UK chancellor of the exchequer Rishi Sunak. Picture: REUTERS/JOHN SIBLEY
UK chancellor of the exchequer Rishi Sunak. Picture: REUTERS/JOHN SIBLEY

London — UK chancellor of the exchequer Rishi Sunak has cut a planned spending review from three years to one due to “unprecedented uncertainty” caused by the coronavirus pandemic.

The shorter review — which the UK treasury had kept open as an option because of the resurgent virus — is a setback for Prime Minister Boris Johnson’s attempt to map out his priorities for a post-pandemic world. He’s pledged billions of pounds of investment in infrastructure projects as he pursues his agenda to “level up” inequalities across the country.

The announcement came as public finance data showed the budget deficit climbed to a record £208.5bn in the first six months of the fiscal year, highlighting the cost of supporting the economy through the pandemic. Beleaguered businesses and workers are calling for further aid.

“In the current environment it’s essential that we provide certainty,” Sunak said in a statement on Wednesday. “So we’ll be doing that for departments and all of the nations of the UK by setting budgets for next year.”

The spending review will end in late November and will now set the budgets of government departments for fiscal 2021/2022 only. So as not to disrupt longer term planning, the treasury said that multi-year plans for the National Health Service and schools will still be funded, as will priority infrastructure projects such as the HS2 high-speed rail project.

Sunak started the spending review in July with a warning that ministers faced “tough choices” due to the pandemic. Departments were told to “identify opportunities to reprioritise and deliver savings”, dialing back on the inflation-busting increases previously envisaged.

But the ongoing pandemic, with large parts of the country in partial lockdown again, make it hard for the government to predict the state of the economy and the spending power it’ll have in future years.

It marks the second time a full spending review has been delayed. In 2019, then chancellor Sajid Javid drew up plans for 2020/2021 only amid the confusion over Brexit. The prospect of a no-deal split from the EU continues to stalk the economy after negotiations hit the rocks last week.

The review will focus on helping departments respond to Covid-19 and deliver the government’s plans to support jobs, as well as providing “enhanced support” for public services, the treasury said.

Government borrowing in September alone was £36.1bn, compared with just £7.7bn a year earlier, the Office for National Statistics said on Wednesday.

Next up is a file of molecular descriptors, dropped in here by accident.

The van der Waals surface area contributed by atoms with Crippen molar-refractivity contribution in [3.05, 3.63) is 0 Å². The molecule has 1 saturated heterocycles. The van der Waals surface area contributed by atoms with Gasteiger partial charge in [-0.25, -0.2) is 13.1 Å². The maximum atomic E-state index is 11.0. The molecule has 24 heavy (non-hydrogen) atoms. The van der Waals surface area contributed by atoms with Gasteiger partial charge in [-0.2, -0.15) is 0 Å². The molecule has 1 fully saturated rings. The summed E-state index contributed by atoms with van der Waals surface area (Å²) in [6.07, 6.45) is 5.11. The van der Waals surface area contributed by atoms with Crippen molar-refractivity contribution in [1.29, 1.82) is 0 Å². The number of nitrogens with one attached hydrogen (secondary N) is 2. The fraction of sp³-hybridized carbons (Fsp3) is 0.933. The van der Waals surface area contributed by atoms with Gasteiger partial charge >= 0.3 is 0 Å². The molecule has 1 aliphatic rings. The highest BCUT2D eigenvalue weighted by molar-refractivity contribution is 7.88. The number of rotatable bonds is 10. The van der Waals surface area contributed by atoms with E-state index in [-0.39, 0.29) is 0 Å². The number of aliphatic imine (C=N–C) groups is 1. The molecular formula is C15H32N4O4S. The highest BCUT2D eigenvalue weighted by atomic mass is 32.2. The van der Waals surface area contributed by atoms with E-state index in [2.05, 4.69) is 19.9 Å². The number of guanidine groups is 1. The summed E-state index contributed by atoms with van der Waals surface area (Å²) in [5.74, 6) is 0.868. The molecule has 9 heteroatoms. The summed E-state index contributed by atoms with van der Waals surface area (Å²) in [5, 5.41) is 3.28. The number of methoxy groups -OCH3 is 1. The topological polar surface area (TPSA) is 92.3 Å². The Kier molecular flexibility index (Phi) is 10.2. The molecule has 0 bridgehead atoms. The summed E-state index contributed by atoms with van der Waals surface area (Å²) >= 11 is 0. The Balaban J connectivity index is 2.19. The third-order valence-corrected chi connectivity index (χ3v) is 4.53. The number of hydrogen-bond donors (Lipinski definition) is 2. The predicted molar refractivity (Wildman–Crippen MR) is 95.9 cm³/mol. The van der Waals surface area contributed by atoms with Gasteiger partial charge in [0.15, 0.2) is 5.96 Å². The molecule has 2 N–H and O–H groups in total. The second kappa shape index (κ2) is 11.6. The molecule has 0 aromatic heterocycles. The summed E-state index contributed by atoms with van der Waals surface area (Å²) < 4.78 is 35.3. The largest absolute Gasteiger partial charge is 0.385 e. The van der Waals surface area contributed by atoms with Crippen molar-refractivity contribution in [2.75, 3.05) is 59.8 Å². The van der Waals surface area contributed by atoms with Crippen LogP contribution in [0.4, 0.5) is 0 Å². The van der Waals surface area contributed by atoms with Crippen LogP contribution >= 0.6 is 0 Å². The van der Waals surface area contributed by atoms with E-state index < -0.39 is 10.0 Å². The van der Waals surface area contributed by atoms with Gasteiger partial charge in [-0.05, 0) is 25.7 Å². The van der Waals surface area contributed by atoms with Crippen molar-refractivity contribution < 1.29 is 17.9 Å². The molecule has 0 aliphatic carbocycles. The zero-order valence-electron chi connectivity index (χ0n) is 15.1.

Regional lockdowns

The deterioration will fuel the debate about how much economic aid the government can provide as the virus spreads and new restrictions are imposed. Sunak has already scaled back his job support plan, leaving local leaders in areas hit by regional lockdowns, such as Manchester, calling for more financial help.

“Over time and as the economy recovers, the government will take the necessary steps to ensure the long-term health of the public finances,” Sunak said.

While the pandemic has wrought havoc with the public finances — pushing debt above £2-trillion for the first time on record — Bank of England bond-buying has kept borrowing costs at record lows. That’s left economists, and Sunak’s own fiscal watchdog, suggesting he has plenty of time to balance the books through tax increases or spending cuts.

The latest figures show debt climbing to 103.5% of GDP — the highest ratio since the financial year to end-1960. The deficit was set to approach £400bn in the current fiscal year even before Sunak announced further measures to support jobs and wages in recent weeks.

The government will still be borrowing more than £190bn in the following fiscal year, according to the average of new forecasts compiled by the treasury this month. That’s well above the level at the height of the financial crisis.

In a report on Wednesday, the Centre for Policy Studies suggested one solution to addressing the swelling deficit would be replacing the pensions triple lock — a promise to raise the state payment every year by the highest of average earnings growth, inflation or 2.5% — by a dual lock that strips out the 2.5% commitment.

That was part a series of ideas for savings or asset sales which it said would deliver £30bn a year to the treasury without harming the Covid-19 response.



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